• I will follow the guidelines of the Go Slow – Whales Below program

  • I will respect the 50-yard approach limit for spinner dolphins

  • I will call 888-256-9840 if I see false killer whales in Maui Nui waters

Date Signed

Marine mammals often engage in important social and behavioral activities that may not be apparent to a casual viewer. Approaching these animals too closely or too quickly may disrupt these behaviors and cause unnecessary stress. Do not attempt to touch, feed or swim with whales, dolphins, sea turtles or other marine wildlife as this could be dangerous for the animal and for you. Vessel collisions with marine animals and unsustainable tourism practices are among the major threats to whales and dolphins, as identified by PWF researchers through years of research.

Boat operators have a special opportunity to protect Hawai’i’s marine mammals by agreeing to follow some basic guidelines when operating in Hawaiian waters. Marine mammals are protected under the Marine Mammal Protection Act and in Hawai’i there is added protection for humpback whales and spinner dolphins. These include a required 100-yard approach limit for humpback whales and a 50-yard approach limit for spinner dolphins.

Along with following these requirements boat operators are encouraged to adopt additional practices to protect whales, dolphins and other marine mammals. Boat operators can help protect whales and dolphins by slowing down their vessel speed and following the recommendations below to avoid disturbing these and other animals who live in the ocean we love to visit.

Visitors and residents of Hawai’i can help protect marine mammals as well by asking any tour operator they are booking an excursion with if they follow these requirements and guidelines. Ocean goers also must adhere to the approach limits for humpback whales and spinner dolphins when swimming off of a boat or from shore. Violation of the approach limits can result in a fine from DLNR or NOAA enforcement. Additionally, anyone can report harrassment of marine life to NOAA Enforcement (24-hour) Hotline: 1-800-853-1964.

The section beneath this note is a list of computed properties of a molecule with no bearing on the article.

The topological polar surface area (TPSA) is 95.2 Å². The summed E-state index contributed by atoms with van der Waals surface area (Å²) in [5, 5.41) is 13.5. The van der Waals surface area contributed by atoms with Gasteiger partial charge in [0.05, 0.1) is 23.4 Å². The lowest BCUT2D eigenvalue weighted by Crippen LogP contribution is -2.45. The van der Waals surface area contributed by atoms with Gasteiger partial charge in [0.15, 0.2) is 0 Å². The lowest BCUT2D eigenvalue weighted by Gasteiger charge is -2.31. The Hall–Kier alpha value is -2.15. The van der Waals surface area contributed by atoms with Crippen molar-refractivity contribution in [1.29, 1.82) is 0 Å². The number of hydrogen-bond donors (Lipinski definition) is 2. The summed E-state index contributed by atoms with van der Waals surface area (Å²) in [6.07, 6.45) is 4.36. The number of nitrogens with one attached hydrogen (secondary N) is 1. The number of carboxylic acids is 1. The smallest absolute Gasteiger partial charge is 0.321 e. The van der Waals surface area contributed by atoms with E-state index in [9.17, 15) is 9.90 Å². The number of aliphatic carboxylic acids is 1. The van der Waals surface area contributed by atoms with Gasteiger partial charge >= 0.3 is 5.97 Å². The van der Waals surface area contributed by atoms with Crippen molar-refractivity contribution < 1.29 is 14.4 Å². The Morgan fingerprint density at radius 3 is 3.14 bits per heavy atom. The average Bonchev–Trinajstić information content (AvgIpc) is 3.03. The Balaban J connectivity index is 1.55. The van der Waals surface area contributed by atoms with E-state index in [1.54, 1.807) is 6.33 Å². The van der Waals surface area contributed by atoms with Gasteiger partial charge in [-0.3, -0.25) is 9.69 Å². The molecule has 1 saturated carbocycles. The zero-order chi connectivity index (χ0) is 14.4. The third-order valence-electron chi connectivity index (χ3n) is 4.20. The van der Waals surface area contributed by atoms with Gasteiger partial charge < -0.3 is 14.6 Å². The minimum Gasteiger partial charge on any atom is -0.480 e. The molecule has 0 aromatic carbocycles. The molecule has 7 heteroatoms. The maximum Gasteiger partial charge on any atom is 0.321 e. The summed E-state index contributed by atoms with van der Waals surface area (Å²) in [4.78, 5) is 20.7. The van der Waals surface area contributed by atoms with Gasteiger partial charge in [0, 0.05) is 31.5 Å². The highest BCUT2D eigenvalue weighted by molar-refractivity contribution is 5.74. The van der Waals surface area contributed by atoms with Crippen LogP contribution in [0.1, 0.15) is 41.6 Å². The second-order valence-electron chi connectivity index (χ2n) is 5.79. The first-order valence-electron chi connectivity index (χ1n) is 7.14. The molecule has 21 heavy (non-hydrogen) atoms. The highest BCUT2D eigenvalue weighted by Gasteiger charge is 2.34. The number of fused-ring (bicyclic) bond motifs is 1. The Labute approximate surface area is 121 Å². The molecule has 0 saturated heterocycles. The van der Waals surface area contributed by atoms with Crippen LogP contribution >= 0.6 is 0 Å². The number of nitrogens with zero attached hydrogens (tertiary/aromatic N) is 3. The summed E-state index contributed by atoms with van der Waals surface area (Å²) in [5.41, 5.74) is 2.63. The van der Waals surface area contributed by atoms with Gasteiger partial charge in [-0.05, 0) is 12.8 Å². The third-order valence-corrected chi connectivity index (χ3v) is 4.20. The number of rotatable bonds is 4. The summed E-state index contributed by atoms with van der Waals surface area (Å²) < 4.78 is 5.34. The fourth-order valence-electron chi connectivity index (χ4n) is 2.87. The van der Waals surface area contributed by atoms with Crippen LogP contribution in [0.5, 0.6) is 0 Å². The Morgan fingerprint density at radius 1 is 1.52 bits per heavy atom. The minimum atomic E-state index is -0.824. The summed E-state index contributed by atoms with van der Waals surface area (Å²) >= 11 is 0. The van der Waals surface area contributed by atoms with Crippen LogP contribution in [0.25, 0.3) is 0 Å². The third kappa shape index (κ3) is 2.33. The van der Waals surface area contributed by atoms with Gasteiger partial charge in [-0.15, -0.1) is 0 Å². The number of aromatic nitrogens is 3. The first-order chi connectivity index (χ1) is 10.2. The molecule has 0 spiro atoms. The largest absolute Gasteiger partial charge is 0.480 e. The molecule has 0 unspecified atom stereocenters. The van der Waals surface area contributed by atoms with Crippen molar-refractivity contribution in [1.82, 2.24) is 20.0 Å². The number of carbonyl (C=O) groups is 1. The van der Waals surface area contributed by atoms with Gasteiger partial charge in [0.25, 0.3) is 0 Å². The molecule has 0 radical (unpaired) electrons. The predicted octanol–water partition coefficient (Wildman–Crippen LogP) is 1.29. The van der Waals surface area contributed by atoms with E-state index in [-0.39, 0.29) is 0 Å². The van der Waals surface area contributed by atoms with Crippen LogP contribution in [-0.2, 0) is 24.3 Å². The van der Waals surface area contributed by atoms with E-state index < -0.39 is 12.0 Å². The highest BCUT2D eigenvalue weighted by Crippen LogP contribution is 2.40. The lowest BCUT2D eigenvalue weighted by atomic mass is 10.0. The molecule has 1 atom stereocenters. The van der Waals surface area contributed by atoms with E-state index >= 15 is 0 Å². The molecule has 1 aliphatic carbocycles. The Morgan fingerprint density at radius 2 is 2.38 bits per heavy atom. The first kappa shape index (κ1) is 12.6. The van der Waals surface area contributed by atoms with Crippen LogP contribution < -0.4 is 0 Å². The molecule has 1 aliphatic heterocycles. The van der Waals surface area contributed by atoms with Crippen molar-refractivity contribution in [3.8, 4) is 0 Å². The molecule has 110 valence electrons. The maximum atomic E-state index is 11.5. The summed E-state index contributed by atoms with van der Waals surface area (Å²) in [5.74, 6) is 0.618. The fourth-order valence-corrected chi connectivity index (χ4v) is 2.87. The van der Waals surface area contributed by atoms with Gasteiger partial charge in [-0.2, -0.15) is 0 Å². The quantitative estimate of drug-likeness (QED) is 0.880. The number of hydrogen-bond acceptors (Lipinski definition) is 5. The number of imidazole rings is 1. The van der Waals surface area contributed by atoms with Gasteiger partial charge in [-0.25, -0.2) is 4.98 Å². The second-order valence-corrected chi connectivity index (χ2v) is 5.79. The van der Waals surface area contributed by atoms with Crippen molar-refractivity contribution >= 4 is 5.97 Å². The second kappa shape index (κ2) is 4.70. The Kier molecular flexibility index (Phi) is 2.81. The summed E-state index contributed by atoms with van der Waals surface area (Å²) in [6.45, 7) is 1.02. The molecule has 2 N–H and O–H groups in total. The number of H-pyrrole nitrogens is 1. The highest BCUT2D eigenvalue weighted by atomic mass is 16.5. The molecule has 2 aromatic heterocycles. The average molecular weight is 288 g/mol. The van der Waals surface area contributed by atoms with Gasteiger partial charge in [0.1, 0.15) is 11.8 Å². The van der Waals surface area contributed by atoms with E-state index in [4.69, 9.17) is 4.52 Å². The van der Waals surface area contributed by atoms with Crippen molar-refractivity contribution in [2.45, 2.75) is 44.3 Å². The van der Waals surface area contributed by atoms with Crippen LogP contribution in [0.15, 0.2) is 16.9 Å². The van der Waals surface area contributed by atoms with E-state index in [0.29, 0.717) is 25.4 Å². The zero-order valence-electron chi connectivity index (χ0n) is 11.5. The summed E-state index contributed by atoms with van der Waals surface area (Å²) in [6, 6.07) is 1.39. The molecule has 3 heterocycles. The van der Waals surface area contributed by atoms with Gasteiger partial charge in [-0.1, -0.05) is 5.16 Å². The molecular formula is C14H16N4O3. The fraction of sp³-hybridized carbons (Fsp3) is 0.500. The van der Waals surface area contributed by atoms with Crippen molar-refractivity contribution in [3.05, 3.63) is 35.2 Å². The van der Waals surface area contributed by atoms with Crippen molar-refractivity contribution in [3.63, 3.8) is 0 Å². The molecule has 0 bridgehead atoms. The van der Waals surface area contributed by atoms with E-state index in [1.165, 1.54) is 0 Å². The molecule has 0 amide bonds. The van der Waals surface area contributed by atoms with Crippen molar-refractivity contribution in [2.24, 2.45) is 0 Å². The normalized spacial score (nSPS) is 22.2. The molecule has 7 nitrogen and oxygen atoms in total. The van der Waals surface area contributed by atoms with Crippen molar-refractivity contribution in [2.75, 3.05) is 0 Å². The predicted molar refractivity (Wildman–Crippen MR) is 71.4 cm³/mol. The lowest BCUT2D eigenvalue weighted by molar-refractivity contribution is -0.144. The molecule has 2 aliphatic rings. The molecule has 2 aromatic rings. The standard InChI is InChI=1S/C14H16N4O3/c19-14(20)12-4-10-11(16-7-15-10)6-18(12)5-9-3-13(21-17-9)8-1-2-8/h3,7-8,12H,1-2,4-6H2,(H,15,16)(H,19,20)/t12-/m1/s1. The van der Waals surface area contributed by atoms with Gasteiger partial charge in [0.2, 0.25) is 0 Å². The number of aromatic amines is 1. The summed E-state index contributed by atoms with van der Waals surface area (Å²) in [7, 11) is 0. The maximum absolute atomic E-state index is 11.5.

Go Slow – Whales Below

Between November and May, thousands of humpback whales migrate annually to the Hawaiian Islands. While residents and visitors alike enjoy viewing humpback whales in their natural habitat, it is important to remember that our presence can affect marine wildlife and habitat.

Representatives from PWF, Hawaiian Island Humpback Whale National Marine Sanctuary, DLNR-Division of Aquatic Resources, DNLR-Division of boating and Ocean Recreation, the Hawaiian Islands Humpback Whale National Marine Sanctuary Advisory Council, tour boat operators, such as PWF’s social enterprise PacWhale Eco-Adventures, and invested members of the community have worked on the set of recommendations to keep both whales and watchers safe.

Read the Go Slow – Whales Below guidelines HERE.

False Killer Whale Hotline: 888-256-9840